Tuesday, May 5, 2009

How Politicos give Government a bad name

Two completely insane things are happening in Massachusetts politics and law right now.

The first is that several Attorneys General (including ours) are meeting with the poor CraigsList people to demand they stop allowing advertising for their "Erotic Services." This, in the wake a sensational local story of a handsome, soon-to-be-married Med Student who allegedly got some income and kicks from beating and robbing prostitutes and providers of "erotic massage" he contacted through Craigslist.

I find it shocking that anyone, but particularly someone as educated as our state AG must be, thinks that anyone can curtail an illegal activity through limiting the advertising of something that is completely legal. The illegal part can't be fixed through cutting the adds. As an example... I could easily offer sexual services to clients who contacted me for COMPUTER REPAIR, once we had met. ("Now that I've defragged your hard drive... I do offer a range of other services that involve my own hard drive...") I could also, very easily, be bound, beaten, and robbed by someone who had met me through my add for COMPUTER REPAIR. ("Thanks for coming to fix my hard drive. Stick 'em up!")

The problem isn't the add, the problem is (a) the prostitution and (b) the robbing, neither of which can be explicitly advertised on Craigslist. You really think these underground cultures and economies won't adapt to whatever situation arises from these meetings? You honestly think, for example, that a prositute won't simply start posting adds in the COMPUTER REPAIR sections offering, among other "services," "I'll defrag your hard drive!"

Craigslist specifically created the "Erotic Services" sections because of adds like this. People who really wanted to have thier computer fixed were having to slog through scores of tongue in cheek (among other places) adds in order to find techs to fix a PC. To say nothing of the people looking for erotic services or prostitutes to beat and rob having to take the chance that they might, in fact, have contracted a 45 year old computer geek with a tool bag and a thumb drive, instead an 18 year old blonde with an oral fixation.

Dude. This is a joke, and the salary these AGs are drawing while they worked on this idea and attended these meetings should be returned. There's no way the kind of action the AG's are looking for will in any way curtail the illegal activities they are seeking to curtail. They're just wasting everyone's time and money.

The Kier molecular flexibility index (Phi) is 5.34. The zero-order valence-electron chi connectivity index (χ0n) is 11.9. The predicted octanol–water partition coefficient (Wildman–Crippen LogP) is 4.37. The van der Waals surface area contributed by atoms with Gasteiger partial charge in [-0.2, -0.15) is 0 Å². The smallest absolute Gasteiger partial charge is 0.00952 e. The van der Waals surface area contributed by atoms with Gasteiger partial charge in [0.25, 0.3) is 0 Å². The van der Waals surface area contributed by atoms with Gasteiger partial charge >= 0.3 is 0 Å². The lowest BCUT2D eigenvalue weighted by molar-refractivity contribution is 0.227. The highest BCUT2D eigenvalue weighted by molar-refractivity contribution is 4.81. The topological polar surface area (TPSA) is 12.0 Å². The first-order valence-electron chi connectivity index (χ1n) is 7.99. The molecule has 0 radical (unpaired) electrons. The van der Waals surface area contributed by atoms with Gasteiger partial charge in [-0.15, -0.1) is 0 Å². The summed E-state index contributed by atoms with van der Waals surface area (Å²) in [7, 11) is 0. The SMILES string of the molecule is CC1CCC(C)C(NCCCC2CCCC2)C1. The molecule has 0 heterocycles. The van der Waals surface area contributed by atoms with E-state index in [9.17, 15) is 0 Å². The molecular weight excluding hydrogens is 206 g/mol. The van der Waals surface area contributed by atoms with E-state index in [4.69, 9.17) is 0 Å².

And what else? Right now, the Massachusetts DORSP Department of Revenue (and Screwing People), or DOR, for short, is suing a local Mass retailer. The case has now risen to the state supreme court. At issue is the state's contention that, since the retailer has stores in Mass, its should ALSO have charged Mass Taxes on Mass residents who made purchases from the retailer's "Tax Free New Hampshire" locations.

That's right- a New Hampshire retail store was supposed to charge Mass taxes to Mass residents who went to NH for tax free purchases.

The following issues immediately come to mind:
1) How exactly does the Mass DOR enforce a tax in NH?
2) Aren't there enough things for retailers to worry about, without them having to police customers?
3) Does that mean a company with stores in both states can charge no tax on NH residents who buy in Mass? What about stores based in states with higher tax rates, like New York?

No, this whole thing is a ludicrous exercise in grandstanding. The Mass SJC will have to concede that whoever owns the overall company, a brick-and-mortar retail store is bound by the laws in the state in which it resides. To force a company to collect different taxes on different customers is an insane idea. The SJC will also have to concede that people have a right to drive 100 miles to buy in "Tax-Free New Hampshire" and that this is just the way things sometimes work in a free society. NH faces different issues than Massachusetts, and they tackle them differently, apparently, than the Mass state legislature. That's the way things are.

I'd also like to point out that if, somehow, the SJC and our AG figure out a legal way to impose Mass law in other states, I'd demand they then apply that logic, and that legal setup, to Gay Marriage in California, and Mass Educational Standardards in Kentucky. Nevada should enforce its prostitution and gambling laws in Indianna and Utah. And California should export its Auto Emission Standards to all states, as well. After all, many people from all over the country sometimes drive there.

Because that's what we're talking about here.


Scoopernicus said...

I don't know if this law is still in effect, but people who lived in New Hampshire, and worked in Maine (like for example, the Portsmouth Navel Shipyard, which despite it's name is in Maine) paid Maine income tax, which is fine, BUT, the State of Maine also insisted that the spouses of these same workers, who worked in New Hampshire, also had to pay Maine income tax, which really is unfair. I'd like to think the Maine state legislature came to their senses and did away with that eventually, but it was pretty cracked to begin wiht to think you could collect tax on the income of someone who lived and worked in another state.

Vox Populi said...

I found a fantastic article on the Town Fair Tire debacle, which says, in part:

"Whatever one calls it, the cross-jurisdictional tax blatantly violates the U.S. Constitution. Through its commerce clause, that document ensured a massive free-trade zone that has for more than two centuries prevented interstate trade wars of the sort that Massachusetts has launched. Massachusetts, in a greedy grab for more dollars, has imperiled a key component of American prosperity."

You should read the whole article from the American Spectator here:
http://spectator.org/archives/2009/05/13/the-tentacles-of-taxachusetts .